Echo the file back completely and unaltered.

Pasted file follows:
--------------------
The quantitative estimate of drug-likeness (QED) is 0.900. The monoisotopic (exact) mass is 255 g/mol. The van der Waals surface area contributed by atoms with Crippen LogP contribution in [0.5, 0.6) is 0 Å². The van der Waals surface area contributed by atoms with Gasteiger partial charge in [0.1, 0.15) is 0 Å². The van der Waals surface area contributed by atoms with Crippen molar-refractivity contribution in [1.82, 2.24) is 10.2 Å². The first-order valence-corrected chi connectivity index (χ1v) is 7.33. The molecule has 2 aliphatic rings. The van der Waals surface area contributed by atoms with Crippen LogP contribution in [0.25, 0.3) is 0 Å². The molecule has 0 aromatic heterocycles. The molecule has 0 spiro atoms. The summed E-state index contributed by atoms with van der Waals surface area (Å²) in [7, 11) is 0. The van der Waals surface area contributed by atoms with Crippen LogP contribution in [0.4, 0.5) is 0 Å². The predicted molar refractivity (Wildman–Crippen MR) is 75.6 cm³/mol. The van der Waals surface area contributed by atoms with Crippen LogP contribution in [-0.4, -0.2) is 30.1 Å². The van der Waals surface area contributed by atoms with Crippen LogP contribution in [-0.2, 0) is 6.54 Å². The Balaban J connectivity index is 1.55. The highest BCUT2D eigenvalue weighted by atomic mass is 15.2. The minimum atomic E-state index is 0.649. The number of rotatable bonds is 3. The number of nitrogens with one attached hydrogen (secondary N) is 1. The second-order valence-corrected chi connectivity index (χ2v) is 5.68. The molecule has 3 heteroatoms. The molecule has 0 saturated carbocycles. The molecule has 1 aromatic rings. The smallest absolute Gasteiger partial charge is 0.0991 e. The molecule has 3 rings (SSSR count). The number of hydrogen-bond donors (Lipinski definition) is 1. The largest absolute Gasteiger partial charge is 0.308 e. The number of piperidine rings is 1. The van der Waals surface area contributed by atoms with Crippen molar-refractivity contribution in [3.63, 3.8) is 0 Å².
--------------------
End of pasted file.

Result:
The quantitative estimate of drug-likeness (QED) is 0.900. The monoisotopic (exact) mass is 255 g/mol. The van der Waals surface area contributed by atoms with Crippen LogP contribution in [0.5, 0.6) is 0 Å². The van der Waals surface area contributed by atoms with Gasteiger partial charge in [0.1, 0.15) is 0 Å². The van der Waals surface area contributed by atoms with Crippen molar-refractivity contribution in [1.82, 2.24) is 10.2 Å². The first-order valence-corrected chi connectivity index (χ1v) is 7.33. The molecule has 2 aliphatic rings. The van der Waals surface area contributed by atoms with Crippen LogP contribution in [0.25, 0.3) is 0 Å². The molecule has 0 aromatic heterocycles. The molecule has 0 spiro atoms. The summed E-state index contributed by atoms with van der Waals surface area (Å²) in [7, 11) is 0. The van der Waals surface area contributed by atoms with Crippen LogP contribution in [0.4, 0.5) is 0 Å². The predicted molar refractivity (Wildman–Crippen MR) is 75.6 cm³/mol. The van der Waals surface area contributed by atoms with Crippen LogP contribution in [-0.4, -0.2) is 30.1 Å². The van der Waals surface area contributed by atoms with Crippen LogP contribution in [-0.2, 0) is 6.54 Å². The Balaban J connectivity index is 1.55. The highest BCUT2D eigenvalue weighted by atomic mass is 15.2. The minimum atomic E-state index is 0.649. The number of rotatable bonds is 3. The number of nitrogens with one attached hydrogen (secondary N) is 1. The second-order valence-corrected chi connectivity index (χ2v) is 5.68. The molecule has 3 heteroatoms. The molecule has 0 saturated carbocycles. The molecule has 1 aromatic rings. The smallest absolute Gasteiger partial charge is 0.0991 e. The molecule has 3 rings (SSSR count). The number of hydrogen-bond donors (Lipinski definition) is 1. The largest absolute Gasteiger partial charge is 0.308 e. The number of piperidine rings is 1. The van der Waals surface area contributed by atoms with Crippen molar-refractivity contribution in [3.63, 3.8) is 0 Å².